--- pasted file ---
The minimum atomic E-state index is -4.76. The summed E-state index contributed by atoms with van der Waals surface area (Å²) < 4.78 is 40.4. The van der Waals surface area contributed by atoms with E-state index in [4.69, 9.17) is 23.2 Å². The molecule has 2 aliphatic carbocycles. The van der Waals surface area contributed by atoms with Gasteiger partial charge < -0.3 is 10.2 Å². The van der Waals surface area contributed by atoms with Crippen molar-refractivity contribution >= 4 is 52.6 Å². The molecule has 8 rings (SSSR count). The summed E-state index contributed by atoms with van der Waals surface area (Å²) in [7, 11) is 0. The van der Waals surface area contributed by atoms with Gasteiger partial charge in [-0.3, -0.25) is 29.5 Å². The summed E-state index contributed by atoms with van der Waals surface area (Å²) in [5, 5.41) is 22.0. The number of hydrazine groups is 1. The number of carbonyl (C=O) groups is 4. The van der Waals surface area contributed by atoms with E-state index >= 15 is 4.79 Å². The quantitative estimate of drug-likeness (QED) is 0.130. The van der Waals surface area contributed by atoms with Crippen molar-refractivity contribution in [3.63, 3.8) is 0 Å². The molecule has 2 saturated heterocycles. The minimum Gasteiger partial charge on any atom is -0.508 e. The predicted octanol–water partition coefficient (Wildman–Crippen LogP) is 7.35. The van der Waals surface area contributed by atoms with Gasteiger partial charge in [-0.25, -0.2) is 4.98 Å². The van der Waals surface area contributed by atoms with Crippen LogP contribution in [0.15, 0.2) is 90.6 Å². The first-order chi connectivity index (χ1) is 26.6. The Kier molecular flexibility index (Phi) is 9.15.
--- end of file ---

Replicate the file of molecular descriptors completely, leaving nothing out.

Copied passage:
The minimum atomic E-state index is -4.76. The summed E-state index contributed by atoms with van der Waals surface area (Å²) < 4.78 is 40.4. The van der Waals surface area contributed by atoms with E-state index in [4.69, 9.17) is 23.2 Å². The molecule has 2 aliphatic carbocycles. The van der Waals surface area contributed by atoms with Gasteiger partial charge < -0.3 is 10.2 Å². The van der Waals surface area contributed by atoms with Crippen molar-refractivity contribution >= 4 is 52.6 Å². The molecule has 8 rings (SSSR count). The summed E-state index contributed by atoms with van der Waals surface area (Å²) in [7, 11) is 0. The van der Waals surface area contributed by atoms with Gasteiger partial charge in [-0.3, -0.25) is 29.5 Å². The summed E-state index contributed by atoms with van der Waals surface area (Å²) in [5, 5.41) is 22.0. The number of hydrazine groups is 1. The number of carbonyl (C=O) groups is 4. The van der Waals surface area contributed by atoms with E-state index >= 15 is 4.79 Å². The quantitative estimate of drug-likeness (QED) is 0.130. The van der Waals surface area contributed by atoms with Crippen molar-refractivity contribution in [3.63, 3.8) is 0 Å². The molecule has 2 saturated heterocycles. The minimum Gasteiger partial charge on any atom is -0.508 e. The predicted octanol–water partition coefficient (Wildman–Crippen LogP) is 7.35. The van der Waals surface area contributed by atoms with Gasteiger partial charge in [-0.25, -0.2) is 4.98 Å². The van der Waals surface area contributed by atoms with Crippen LogP contribution in [0.15, 0.2) is 90.6 Å². The first-order chi connectivity index (χ1) is 26.6. The Kier molecular flexibility index (Phi) is 9.15.